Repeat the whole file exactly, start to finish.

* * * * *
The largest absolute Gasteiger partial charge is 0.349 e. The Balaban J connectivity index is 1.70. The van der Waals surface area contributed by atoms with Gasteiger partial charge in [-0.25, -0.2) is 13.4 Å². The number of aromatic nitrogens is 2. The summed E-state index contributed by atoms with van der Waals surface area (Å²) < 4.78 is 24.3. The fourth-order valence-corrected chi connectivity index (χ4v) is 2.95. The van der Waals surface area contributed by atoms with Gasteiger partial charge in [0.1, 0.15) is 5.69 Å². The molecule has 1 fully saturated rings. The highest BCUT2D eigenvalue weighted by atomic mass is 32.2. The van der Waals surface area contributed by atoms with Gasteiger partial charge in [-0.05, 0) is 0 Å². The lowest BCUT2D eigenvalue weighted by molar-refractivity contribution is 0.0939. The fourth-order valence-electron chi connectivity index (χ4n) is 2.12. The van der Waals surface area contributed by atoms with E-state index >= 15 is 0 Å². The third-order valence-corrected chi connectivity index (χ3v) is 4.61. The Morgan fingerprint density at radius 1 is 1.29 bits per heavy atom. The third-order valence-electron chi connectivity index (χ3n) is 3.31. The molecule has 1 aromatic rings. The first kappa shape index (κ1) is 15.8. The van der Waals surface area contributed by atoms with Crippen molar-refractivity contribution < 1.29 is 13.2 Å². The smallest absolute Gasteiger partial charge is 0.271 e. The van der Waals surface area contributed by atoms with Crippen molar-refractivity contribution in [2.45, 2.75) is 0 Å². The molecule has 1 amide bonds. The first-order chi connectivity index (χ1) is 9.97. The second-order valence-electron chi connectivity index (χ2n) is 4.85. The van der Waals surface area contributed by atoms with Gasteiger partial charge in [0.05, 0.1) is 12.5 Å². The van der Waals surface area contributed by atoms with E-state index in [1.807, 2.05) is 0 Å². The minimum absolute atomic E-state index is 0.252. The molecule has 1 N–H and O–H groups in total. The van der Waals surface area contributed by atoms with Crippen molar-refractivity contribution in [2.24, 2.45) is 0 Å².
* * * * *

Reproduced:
The largest absolute Gasteiger partial charge is 0.349 e. The Balaban J connectivity index is 1.70. The van der Waals surface area contributed by atoms with Gasteiger partial charge in [-0.25, -0.2) is 13.4 Å². The number of aromatic nitrogens is 2. The summed E-state index contributed by atoms with van der Waals surface area (Å²) < 4.78 is 24.3. The fourth-order valence-corrected chi connectivity index (χ4v) is 2.95. The van der Waals surface area contributed by atoms with Gasteiger partial charge in [0.1, 0.15) is 5.69 Å². The molecule has 1 fully saturated rings. The highest BCUT2D eigenvalue weighted by atomic mass is 32.2. The van der Waals surface area contributed by atoms with Gasteiger partial charge in [-0.05, 0) is 0 Å². The lowest BCUT2D eigenvalue weighted by molar-refractivity contribution is 0.0939. The fourth-order valence-electron chi connectivity index (χ4n) is 2.12. The van der Waals surface area contributed by atoms with E-state index >= 15 is 0 Å². The third-order valence-corrected chi connectivity index (χ3v) is 4.61. The Morgan fingerprint density at radius 1 is 1.29 bits per heavy atom. The third-order valence-electron chi connectivity index (χ3n) is 3.31. The molecule has 1 aromatic rings. The first kappa shape index (κ1) is 15.8. The van der Waals surface area contributed by atoms with Crippen molar-refractivity contribution < 1.29 is 13.2 Å². The smallest absolute Gasteiger partial charge is 0.271 e. The van der Waals surface area contributed by atoms with Crippen molar-refractivity contribution in [2.45, 2.75) is 0 Å². The molecule has 1 amide bonds. The first-order chi connectivity index (χ1) is 9.97. The second-order valence-electron chi connectivity index (χ2n) is 4.85. The van der Waals surface area contributed by atoms with Gasteiger partial charge in [0.05, 0.1) is 12.5 Å². The van der Waals surface area contributed by atoms with E-state index in [1.807, 2.05) is 0 Å². The minimum absolute atomic E-state index is 0.252. The molecule has 1 N–H and O–H groups in total. The van der Waals surface area contributed by atoms with Crippen molar-refractivity contribution in [2.24, 2.45) is 0 Å².